Cremation - why and why not

One of the top ten reads on the Aquila Report right now.

From the article:

1 Sam. 31:12 recounts one of the very few examples in which cremation is specifically brought up in the Bible, and it is portrayed in a neutral, if not positive light. Saul’s body is retrieved from the Philistines and burned by the “valiant men” of Jabesh Gilead.

From 1 Sam 31:

Now when the inhabitants of Jabesh-gilead heard what the Philistines had done to Saul, all the valiant men rose and walked all night, and took the body of Saul and the bodies of his sons from the wall of Beth-shan, and they came to Jabesh and burned them there. They took their bones and buried them under the tamarisk tree at Jabesh, and fasted seven days.

Emphasis mine.

This irritates me to no end. If you are going to scripture, do it right. Don’t change things for your argument. Don’t blur the text. I can’t even…

For me, I can’t care about anything in the rest of his argument. Terrible. And typical.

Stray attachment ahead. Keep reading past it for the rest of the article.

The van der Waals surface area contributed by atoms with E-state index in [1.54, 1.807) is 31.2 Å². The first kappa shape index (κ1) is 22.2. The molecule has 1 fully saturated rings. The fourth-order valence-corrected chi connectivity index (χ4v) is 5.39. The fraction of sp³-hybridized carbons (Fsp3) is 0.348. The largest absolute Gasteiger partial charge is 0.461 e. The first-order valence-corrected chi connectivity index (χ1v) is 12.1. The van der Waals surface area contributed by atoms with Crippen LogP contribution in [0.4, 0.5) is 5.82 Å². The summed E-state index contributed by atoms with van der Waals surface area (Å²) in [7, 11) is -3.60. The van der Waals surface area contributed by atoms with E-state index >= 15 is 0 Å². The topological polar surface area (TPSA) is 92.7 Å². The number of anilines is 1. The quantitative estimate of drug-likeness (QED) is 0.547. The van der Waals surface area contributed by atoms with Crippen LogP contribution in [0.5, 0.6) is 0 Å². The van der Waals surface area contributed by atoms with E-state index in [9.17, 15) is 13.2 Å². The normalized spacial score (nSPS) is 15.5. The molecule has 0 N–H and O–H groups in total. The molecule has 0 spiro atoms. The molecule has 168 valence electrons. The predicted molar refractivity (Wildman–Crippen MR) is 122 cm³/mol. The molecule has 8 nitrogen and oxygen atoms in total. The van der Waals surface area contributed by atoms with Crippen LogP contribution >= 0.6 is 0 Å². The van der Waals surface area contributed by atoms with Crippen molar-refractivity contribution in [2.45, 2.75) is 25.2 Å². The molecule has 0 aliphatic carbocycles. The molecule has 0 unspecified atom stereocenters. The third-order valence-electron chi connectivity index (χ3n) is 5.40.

Interesting note at the bottom of the article:

This article first appeared in the June, 2003 issue. It has been corrected, with a reference to 1 Sam. 31:13 now pointing to the previous verse, 1 Sam. 31:12.

So the article originally pointed to the verse about Saul’s bones being buried, but has since been “corrected” to omit that verse entirely so as to make the case that Saul was cremated?

Even putting that aside, how do you write an entire post about cremation vs burial and not once mention the future resurrection of the dead? That’s kinda the whole point.


Regarding the men of Jabesh-Gilead burning the bodies of Saul and his sons, was this decision perhaps based on the extent of their mutilation (1 Sam 31:9-10)? Or perhaps it just seemed to them like the right thing to do at the time. There are a number of straightforward narratives in the Bible that we’re not supposed to emulate.

Either way, it’s clear these men were careful to collect the bones and then buried them in a definitive, marked place (and that with solemnity, fasting for 7 days). There was no scattering of ashes to the wind.


Hi Nathan - I wrote the article. The article was a well-meant, and well-researched effort. It was, however, done by a limited man, and knowing my limitations, I appreciate hearing feedback. I’ve since incorporated what you said into the piece - you haven’t changed my mind, but after reading what you wrote I did think it important to include reference to a 1 Sam 31:13.

I’ll add, it would have been great if you’d commented on the article on our website. I only came across your comment here by, well, I’d say luck, but neither of us believe in that. But let’s say it was an unlikely occurrence.




I appreciate the change.